A judge criticized by First Amendment experts for restricting media coverage of a Standish attorney’s domestic assault case admitted Wednesday that he made a mistake.

Judge Jeffrey Moskowitz appeared in a courtroom at the Cumberland County Courthouse in Portland and issued the apology before a crowd of about 35 people, mostly media members and curious lawyers.

“It is certainly very clear to me that this particular order was not lawful, and I should not have ordered the media to refrain from reporting what was said,” Moskowitz said. “That order is now rescinded.”

On Monday, Moskowitz had told members of the media that they were forbidden to report any witness testimony or anything said in court by the defendant, attorney Anthony J. Sineni III.

The Portland Press Herald defied the gag order Tuesday, publishing a story about the hearing that included testimony from Sineni’s ex-girlfriend, with whom he has two children and custody of a third child that she had from a previous relationship.

The newspaper’s attorney, Sigmund Schutz, said Monday evening that there is a “100 percent chance” that the judge’s order was unlawful. Other First Amendment experts followed Tuesday, decrying the order as a clear constitutional violation.


Moskowitz also received attention from national media outlets, including a segment Tuesday on “The Rachel Maddow Show” in which Maddow called the Press Herald’s defiance of the gag order “a one-fingered First Amendment salute.”

“We’re gratified that Judge Moskowitz rescinded an order that was clearly unconstitutional. We defied the order in the first place because it was a clear violation of the First Amendment, which we will continue to defend vigorously,” Steve Greenlee, the Press Herald’s managing editor, said after attending Wednesday’s hearing.

Monday’s session was a plea hearing and sentencing, during which Sineni did not admit any wrongdoing but acknowledged there was enough evidence to find him guilty on charges of assault and disorderly conduct.

In exchange for the plea, one misdemeanor count of domestic violence assault was dismissed against Sineni involving his ex-girlfriend, along with three felony counts of witness tampering and a felony count of possession of a stolen gun or guns.

Moskowitz sentenced Sineni to what is called a deferred disposition on the assault charge and the disorderly conduct charge. After one year, the disorderly conduct charge could be dismissed if Sineni stays out of trouble. After two years, the assault charge could be dismissed.

Winona Hichborn, Sineni’s 34-year-old ex-girlfriend, was the only witness who spoke during Monday’s court hearing. It was her testimony, in which she described her 11-year relationship with Sineni and claims of domestic abuse, that the judge ordered the media not to report.


“Tony (Sineni) told me before that he is above the law and that if he gets away with this they won’t be able to touch him,” Hichborn testified Monday.

The domestic assault charge against Sineni that was dismissed was for allegedly striking Hichborn. The assault charge for which Sineni was sentenced was for allegedly striking Hichborn’s male friend, Amer Radhi. Sineni’s attorney, Christopher Largay, contends that Sineni and Rahdi were fighting on Sept. 19 when Hichborn fell and hit her eye on a table after she stepped between them.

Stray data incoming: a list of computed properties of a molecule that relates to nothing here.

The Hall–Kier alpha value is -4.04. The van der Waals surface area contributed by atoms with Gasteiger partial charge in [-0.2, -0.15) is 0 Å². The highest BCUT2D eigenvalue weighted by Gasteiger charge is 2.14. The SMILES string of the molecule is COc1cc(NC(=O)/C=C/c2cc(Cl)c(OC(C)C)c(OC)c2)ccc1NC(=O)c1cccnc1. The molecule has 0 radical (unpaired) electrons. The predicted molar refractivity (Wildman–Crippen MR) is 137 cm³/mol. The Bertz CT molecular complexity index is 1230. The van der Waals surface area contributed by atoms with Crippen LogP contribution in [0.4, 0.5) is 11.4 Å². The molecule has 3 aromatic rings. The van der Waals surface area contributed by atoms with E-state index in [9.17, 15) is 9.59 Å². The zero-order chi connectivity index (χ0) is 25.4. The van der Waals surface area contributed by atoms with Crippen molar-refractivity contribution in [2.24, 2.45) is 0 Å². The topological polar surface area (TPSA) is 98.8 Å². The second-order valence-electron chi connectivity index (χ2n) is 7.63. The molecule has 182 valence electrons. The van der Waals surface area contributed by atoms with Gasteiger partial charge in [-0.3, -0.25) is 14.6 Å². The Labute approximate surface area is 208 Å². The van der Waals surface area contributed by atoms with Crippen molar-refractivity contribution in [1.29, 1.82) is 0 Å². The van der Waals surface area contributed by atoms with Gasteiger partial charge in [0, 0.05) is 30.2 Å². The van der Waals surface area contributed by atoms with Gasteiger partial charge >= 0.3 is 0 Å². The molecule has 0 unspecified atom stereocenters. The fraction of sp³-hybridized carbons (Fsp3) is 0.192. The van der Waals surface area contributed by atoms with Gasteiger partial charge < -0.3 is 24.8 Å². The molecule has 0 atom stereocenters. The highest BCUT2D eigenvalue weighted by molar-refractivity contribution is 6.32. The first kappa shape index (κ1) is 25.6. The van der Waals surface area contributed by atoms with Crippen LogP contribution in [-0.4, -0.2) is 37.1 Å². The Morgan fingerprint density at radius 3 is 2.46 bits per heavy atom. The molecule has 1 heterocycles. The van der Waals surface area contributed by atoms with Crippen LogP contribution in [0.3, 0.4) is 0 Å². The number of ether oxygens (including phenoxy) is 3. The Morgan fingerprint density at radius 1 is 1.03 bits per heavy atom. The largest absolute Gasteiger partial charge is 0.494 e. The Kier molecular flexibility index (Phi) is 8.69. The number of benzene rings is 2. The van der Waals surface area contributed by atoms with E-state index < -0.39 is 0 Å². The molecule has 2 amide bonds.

After Wednesday’s hearing, Largay said Sineni had sought only to have Hichborn blocked from testifying at his sentencing hearing, and that he did not intend the media to be restricted.

“I never tried to exclude the press. I believe in the freedom of the press. My client believes in the freedom of the press,” Largay said.

He said he had drafted a motion to exclude Hichborn and her representatives from Monday’s hearing, but never filed it. Since the charge in which she was named as a victim was being dismissed, she should not have been allowed to speak, he said.

“In April to August 2014, just prior to these charges, Mr. Sineni was granted sole parental rights and responsibility of his two children and of the third child who is not his own biological child,” Largay said.


He said Hichborn filed a criminal complaint against Sineni in “retaliation” and to regain custody of her children. Sineni had been unable to see the children while the case was pending, and will be able to now that it’s resolved.

Moskowitz reached the decision to issue the gag order on the media during a meeting with Largay and Assistant Attorney General Paul Rucha in the judge’s chambers before Monday’s hearing, Largay said.

Largay denied that he or Rucha suggested the gag order, while also denying that the judge reached the decision on his own. He said the meeting in the judge’s chambers was heated, and Largay was unable to account entirely for what happened.

During Wednesday’s hearing, Moskowitz also rescinded a second order he had issued Monday to seal Sineni’s case file for seven days at Largay’s request.

Moskowitz said Wednesday that both orders were “clearly mistakes” and ruled that a transcript of Monday’s hearing should be created from an audio recording and added to Sineni’s now-public case file.

Sally Bourget, head clerk at the courthouse, said the transcript from Monday’s hearing will likely be completed by Thursday or Friday.

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